A glimpse at future Mets payrolls with Robinson Cano

The game is trending younger which is why it was disappointing to me to actively trade for Robinson Cano for his age 36-40 seasons. But on top of the age issue is the pay issue. Cano is owed $120 million over those five seasons, with the Mariners sending $20 million to partially offset that huge number. According to Cot’s, the Mets will receive $5 million of that in 2019 and will receive $3.75 million in the remaining four years.

As the Mets face the issue of extending their ace pitchers, having another $20 million contract on the books is not a good thing, assuming payroll doesn’t go up a substantial amount. We’ve heard rumors that the Mets have “significant money” available to spend right now. Maybe they do. But we know that in the recent past it’s always been a bit of a mystery how much money the team has available at any given point. All we can do is go by what actually happens. In 2017, the Mets had an Opening Day payroll of $154.4 million and last year it was $150.6 million. You can think the payroll is going up. But it wouldn’t be remotely prudent to think it’s going up to $180 million.

According to Cot’s, the payroll for the 2019 Mets currently stands at $149.7 million. That’s with the assumption of spending $40 million on seven arbitration-eligible players, $5.75 million on 10 pre-arb players and getting $5 million from the Mariners. It does not include any insurance monies the club may receive from either David Wright or Yoenis Cespedes – those two contracts are included in full. So, maybe they have $10 million for another free agent. But it’s hard to imagine they have the financial room to add either Bryce Harper of Manny Machado. Payroll would have to go up significantly for that to happen.

So, what about future payrolls? In 2020, the Mets have $85.167 million committed (which includes the $3.75 million offset from the Mariners) to four players who will likely be on the team – Cano, Cespedes, Wilson Ramos and Jeurys Familia. That money also includes the final year of Wright’s contract and buyouts to Juan Lagares and Jason Vargas. Comparing 2019 to 2020, the Mets are paying $1 million more to Ramos and $5 million more to Familia. But they are paying $17.5 million fewer dollars to Wright, Lagares and Vargas. Still, that $11.5 million “savings” will quickly be eaten up by arbitration raises to the pitchers, including Edwin Diaz, who will be eligible for arbitration the first time.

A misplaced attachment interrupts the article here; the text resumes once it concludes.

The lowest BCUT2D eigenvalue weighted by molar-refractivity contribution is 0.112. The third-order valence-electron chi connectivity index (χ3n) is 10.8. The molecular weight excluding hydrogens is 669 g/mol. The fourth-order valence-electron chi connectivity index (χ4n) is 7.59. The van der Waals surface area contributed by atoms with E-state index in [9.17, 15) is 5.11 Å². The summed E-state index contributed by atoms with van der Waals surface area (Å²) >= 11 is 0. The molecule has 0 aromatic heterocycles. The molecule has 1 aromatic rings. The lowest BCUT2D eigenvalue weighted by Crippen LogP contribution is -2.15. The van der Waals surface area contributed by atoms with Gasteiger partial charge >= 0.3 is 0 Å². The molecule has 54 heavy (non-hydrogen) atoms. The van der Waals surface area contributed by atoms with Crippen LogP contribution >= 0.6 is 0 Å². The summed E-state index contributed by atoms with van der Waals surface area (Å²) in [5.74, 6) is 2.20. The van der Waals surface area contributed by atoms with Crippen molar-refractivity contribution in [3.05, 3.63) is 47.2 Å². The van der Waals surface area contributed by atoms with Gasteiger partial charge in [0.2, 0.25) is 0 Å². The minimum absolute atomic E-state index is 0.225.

Jonathan Papelbon holds the record for the largest arbitration award to a reliever in his first year of eligibility, with a $6.25 million salary. If Diaz comes close to his 2018 numbers with the Mets in 2019, he’ll be in that ballpark for his 2020 salary. Now, the Mets try very hard to avoid going to arbitration with their players. It’ll be interesting to see if they are able to do that with Diaz. And if they do accomplish that feat – will they do it with a long-term deal?

It will also be interesting to see if the Mets work out extensions with any of their big three pitchers. On Monday, it was suggested here that the club do this with Zack Wheeler for the idea of giving him security for cost certainty. Nowhere in the mainstream media has it been indicated that this is under discussion. It may very well be that the Mets are counting on moving on from Wheeler and using the savings elsewhere on the roster. For me personally, it will be difficult to watch Wheeler have success in his prime with another team while we get to watch Cano at the very end of his career. And pay handsomely for the privilege.